In Retrospect, M. Night Shyamalan's Worst Movie Is a Noble Sci-fi Disaster
It’s still not good but it is worth another look.
In space, no one can smell your fear. Except in the 2013 film After Earth, where the entire premise rests on the idea that a specific race of aliens can sense human fear, and thus dominate us unless we suppress our emotions. In 2013, the Will Smith-led sci-fi movie, which was directed by M. Night Shyamalan and just hit Netflix, opened to reviews that threw “worst sci-fi movie” ever made around a lot. With a meager 12 percent rating on Rotten Tomatoes, is After Earth worth your time? Yes! 10 years later, this flop is worth another look for two reasons: it’s the rare Shyamalan movie lacking a twist, and it’s a non-franchise sci-fi movie containing a few decent ideas that could have been thrilling in an alternate dimension.
To be clear, After Earth is not secretly a great movie. It’s riddled with cliches while floating a premise that feels like Scientology propaganda. In fact, the central thesis — that humans need to overcome fear — is a major tenant of Scientology, a fact critics pointed out at the time. That said, the fear of fear is a trope found in all sorts of science fiction, much of it good. Dune tells us “fear is the mind-killer,” while Star Wars famously posits that “fear is the path to the Dark Side.” Neither Frank Herbert nor George Lucas were Scientologists, so putting the idea of fear through a sci-fi ringer isn’t necessarily suspicious.
The problem with the film’s central conceit — that humans must eliminate fear to fight these aliens — is that it’s not presented consistently. In a voiceover from Kitai Raige (Jaden Smith), we learn that “ghosting” is the ability certain humans have to suppress emotions so well the aliens can’t detect them with their special emotion-sniffing power. Kitai Raige’s dad, Cypher Raige (Will Smith), is the best “ghost” around. Setting aside the fact that Will Smith is acting with his actual son here, After Earth’s problems are all connected to Raige Sr. Will Smith doesn’t play Cypher Raige as some kind of Vulcan-like stoic who’s purged their emotions through years of mental discipline. He just comes across like a perpetually cranky drill sergeant. Don’t want the aliens to smell your fear? Well, act like a jerk all the time!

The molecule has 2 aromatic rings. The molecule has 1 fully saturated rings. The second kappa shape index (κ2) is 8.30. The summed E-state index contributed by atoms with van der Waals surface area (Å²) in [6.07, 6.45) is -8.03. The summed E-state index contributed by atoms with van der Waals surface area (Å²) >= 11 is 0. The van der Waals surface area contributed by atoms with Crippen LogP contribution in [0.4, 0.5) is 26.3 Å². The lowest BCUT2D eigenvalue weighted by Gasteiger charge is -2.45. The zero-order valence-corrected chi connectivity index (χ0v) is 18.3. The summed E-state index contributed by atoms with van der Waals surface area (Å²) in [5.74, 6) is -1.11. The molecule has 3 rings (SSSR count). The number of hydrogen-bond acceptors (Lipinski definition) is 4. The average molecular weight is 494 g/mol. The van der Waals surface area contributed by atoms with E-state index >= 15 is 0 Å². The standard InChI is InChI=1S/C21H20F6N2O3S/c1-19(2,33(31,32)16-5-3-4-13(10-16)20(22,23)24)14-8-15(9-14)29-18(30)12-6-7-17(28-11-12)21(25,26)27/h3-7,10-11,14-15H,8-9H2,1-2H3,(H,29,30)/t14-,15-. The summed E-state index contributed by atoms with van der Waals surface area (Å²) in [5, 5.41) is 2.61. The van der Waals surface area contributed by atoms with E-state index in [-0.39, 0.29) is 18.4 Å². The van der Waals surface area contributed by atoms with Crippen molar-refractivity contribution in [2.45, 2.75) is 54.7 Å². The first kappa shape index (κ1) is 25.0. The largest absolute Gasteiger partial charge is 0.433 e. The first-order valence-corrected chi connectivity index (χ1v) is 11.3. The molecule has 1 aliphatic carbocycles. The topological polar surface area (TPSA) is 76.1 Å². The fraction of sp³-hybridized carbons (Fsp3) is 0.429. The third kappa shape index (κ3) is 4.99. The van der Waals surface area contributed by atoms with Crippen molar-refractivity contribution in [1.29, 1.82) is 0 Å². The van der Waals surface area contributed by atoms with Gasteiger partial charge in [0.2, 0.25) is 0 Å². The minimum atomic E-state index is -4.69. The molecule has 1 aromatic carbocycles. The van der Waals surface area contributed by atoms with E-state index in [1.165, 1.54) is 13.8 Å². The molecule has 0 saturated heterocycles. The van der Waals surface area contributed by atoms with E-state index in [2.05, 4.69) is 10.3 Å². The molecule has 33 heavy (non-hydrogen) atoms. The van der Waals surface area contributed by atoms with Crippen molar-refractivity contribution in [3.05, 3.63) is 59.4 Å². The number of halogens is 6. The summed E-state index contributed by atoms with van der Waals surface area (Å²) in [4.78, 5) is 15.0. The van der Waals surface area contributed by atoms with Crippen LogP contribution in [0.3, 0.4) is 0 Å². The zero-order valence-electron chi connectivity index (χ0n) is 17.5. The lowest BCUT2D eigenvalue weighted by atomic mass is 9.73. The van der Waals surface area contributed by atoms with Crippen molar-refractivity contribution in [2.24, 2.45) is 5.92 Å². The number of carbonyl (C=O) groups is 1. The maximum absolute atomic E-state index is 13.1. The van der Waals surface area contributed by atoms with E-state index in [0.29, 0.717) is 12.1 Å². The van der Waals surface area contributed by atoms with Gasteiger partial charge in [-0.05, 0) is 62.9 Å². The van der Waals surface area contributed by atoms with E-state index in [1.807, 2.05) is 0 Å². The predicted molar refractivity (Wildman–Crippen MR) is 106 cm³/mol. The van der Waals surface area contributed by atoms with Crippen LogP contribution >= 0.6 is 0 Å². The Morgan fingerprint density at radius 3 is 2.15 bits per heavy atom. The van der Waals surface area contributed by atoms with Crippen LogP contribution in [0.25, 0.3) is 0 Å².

In other films, these would be minor nitpicks. In Star Wars, Star Trek, and Dune, we often look the other way with narrative inconsistencies regarding the sci-fi suppression of emotion. In a sense, the concept is as silly as the moment in Ghostbusters when everyone isn’t supposed to think of anything and Ray accidentally thinks of the Stay Puft Marshmallow Man. It’s hard not to feel anything, even a little bit of fear. We accept this kind of thinking elsewhere in sci-fi, and in a better version of this movie, no one would care that After Earth’s premise is flawed.
What After Earth has going for it is that it looks interesting, the world-building isn’t trying to create a franchise or emulate a popular aesthetic, and there are no major twists. Shyamalan’s direction is very straightforward, and the movie is almost old-fashioned in that it’s not trying to trick you. The only mysteries here are whether Cypher can figure out how to get along with his son in a dangerous situation, and if Kitai can master his dad’s powers. The stakes aren’t massive, and in some moments the movie even feels quiet and understated.
These are the good things about After Earth, and in terms of mainstream sci-fi movies from big studios, they’re almost unheard of 10 years later. It’s hard to imagine the upcoming Rebel Moon will be understated or quiet, while the rest of mainstream sci-fi tends to be dominated by existing franchises. If After Earth was made in 2023, it would probably be a TV series more in line with Raised By Wolves. And, if you squint, that’s what it should have been. Had some of the world-building been forced into a series format, a lot of what doesn’t make sense about After Earth could have been explored, and perhaps made uniquely interesting.
Buried in the overly earnest mess of After Earth is a unique and refreshingly direct sci-fi story. If you’re looking for a movie that will blow you away, this is not it. But if you’re trying to unlock the secret of why sci-fi tropes only sometimes click on screen, After Earth is one of the greatest case studies ever.
After Earth is now on Netflix.